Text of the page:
10 February 2017

Mistresses: Mrs. Dorothea Jordan & King William IV

They nicknamed him "Silly Billy". A more flattering nickname was "The Sailor King". Sandwiched between such iconic monarchs as George IV, whose extravagant lifestyle defined the aesthetics of the Regency Era, and his Queen Victoria, King William IV, former Duke of Clarence (1765-1837) easily gets lost. There is no label attached to his reign. One could call it either "post-Regency" or "pre-Victorian". That period is not covered in literature extensively. And yet, the time between 1830 and 1837 was a time of transition and transformation. The reforms put in place by William IV paved the road for Queen Victoria. He was the last king of the Hanoverian Dynasty and the oldest king to ascend the throne. It was a case of somewhat surprising late-in-life rise power.

William IV; source -
Wikimedia Commons
William IV spent his early years in the Royal Navy, stationed in North America and the Caribbean. Apart from having a personal tutor present on board, William did not enjoy any privileges that would set him apart from the rest of the sailors. He did his share of heavy physical work. During the American War of Independence, he was stationed in New York. Allegedly, George Washington had attempted to kidnap him, knowing that the young man had a habit of walking out unescorted. Fortunately for William, the plot did not come to fruition. Decades later, William endeavored to repair the Anglo-American relations. His subsequent commanding officer, Horatio Nelson, praised him, "In his professional line, he is superior to two-thirds, I am sure, of the Naval list; and in attention to orders, and respect to his superior officer, I hardly know his equal." In 1789 William’s father, George III, made him Duke of Clarence and St. Andrews. Following an arm injury a year later, William was removed from active naval service. The Admiralty did not honor his requests for reinstatement. It must have been agonizing for William to stand on the sidelines during the Napoleonic Wars.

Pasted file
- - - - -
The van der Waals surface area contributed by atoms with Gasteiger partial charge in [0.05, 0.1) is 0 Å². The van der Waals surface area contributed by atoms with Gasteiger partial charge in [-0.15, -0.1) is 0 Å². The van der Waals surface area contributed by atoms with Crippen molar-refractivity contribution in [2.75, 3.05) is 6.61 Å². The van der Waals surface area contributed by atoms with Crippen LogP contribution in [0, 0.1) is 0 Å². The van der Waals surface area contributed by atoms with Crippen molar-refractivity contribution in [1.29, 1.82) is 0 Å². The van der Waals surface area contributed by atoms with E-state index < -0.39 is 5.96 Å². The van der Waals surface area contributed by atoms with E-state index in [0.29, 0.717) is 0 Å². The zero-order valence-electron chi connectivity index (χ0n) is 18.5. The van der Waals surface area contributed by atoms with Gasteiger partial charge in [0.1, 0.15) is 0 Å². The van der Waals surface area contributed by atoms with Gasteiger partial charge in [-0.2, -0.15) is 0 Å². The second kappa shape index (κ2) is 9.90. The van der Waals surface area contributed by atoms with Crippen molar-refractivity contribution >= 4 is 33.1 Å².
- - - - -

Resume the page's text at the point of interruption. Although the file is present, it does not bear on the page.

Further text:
Actress Dorothea Jordan: source -
Wikimedia Commons
Being the third son, William assuming that his chances of becoming a king were very slim, so he did not feel the pressure to get married and produce legitimate children. So he cohabited with an Irish-born actress whose stage name was Mrs. Dorothea Jordan (1761-1816) known for her long and gorgeous legs. She was a few years older than William and had a track record of love affairs with some pretty high-profile individuals that had resulted in three out-of-wedlock births, so she did not exactly fit the image of a seduced and discarded ingenue. Their affair lasted for twenty years and produced ten children, all of whom took the surname of FitzClarence - a homage to Dorothea's Irish roots combined with William's title as the Duke of Clarence.

Adelaide of Saxe-Meiningen:
source: Wikimedia Commons
His favorite daughter Sophia went on to marry Philip Sidney, a relative of the famous poet Percy Shelly. The rest of his daughters went on to marry lords and politicians. William and Dorothea enjoyed a surprisingly normal domestic life, but they ended up separating over financial disputes. Dorothea was given custody of her female children and a stipend on the condition that she would not return on stage. When she violated the stipulation and resumed acting in order to pay off some debt, William seized custody of the girls and withdrew his allowance. Dorothea ended up moving to France and dying in poverty - a distressing end for what had started as an illicit fairy-tale.

After parting with his long-time mistress, William embarked on a wife-hunt. After several years of looking for a suitable candidate, he married a 25-year old Adelaide of Saxe-Meiningen, who welcomed his illegitimate children but could not produce an heir - her own children all died in infancy. One positive thing that came out of William's marriage to Adelaide was that he became frugal and disciplined, which worked in his favor when he became monarch.


*This article is excerpted in part from the original post by M.J. Neary at: http://englishhistoryauthors.blogspot.com/2016/06/king-william-iv-gap-monarch.html 

1 comment:

Anna Lowenstein said...

I am a volunteer at Kenwood House, an 18th century house in London. We have an original portrait of Dorothea Jordan by John Hoppner, which you can see if you scroll down at http://www.english-heritage.org.uk/visit/places/kenwood/history-stories-kenwood/history/collections. I'm very glad to learn more about her, as this is information I can pass on to visitors to the house who stop to look at the painting.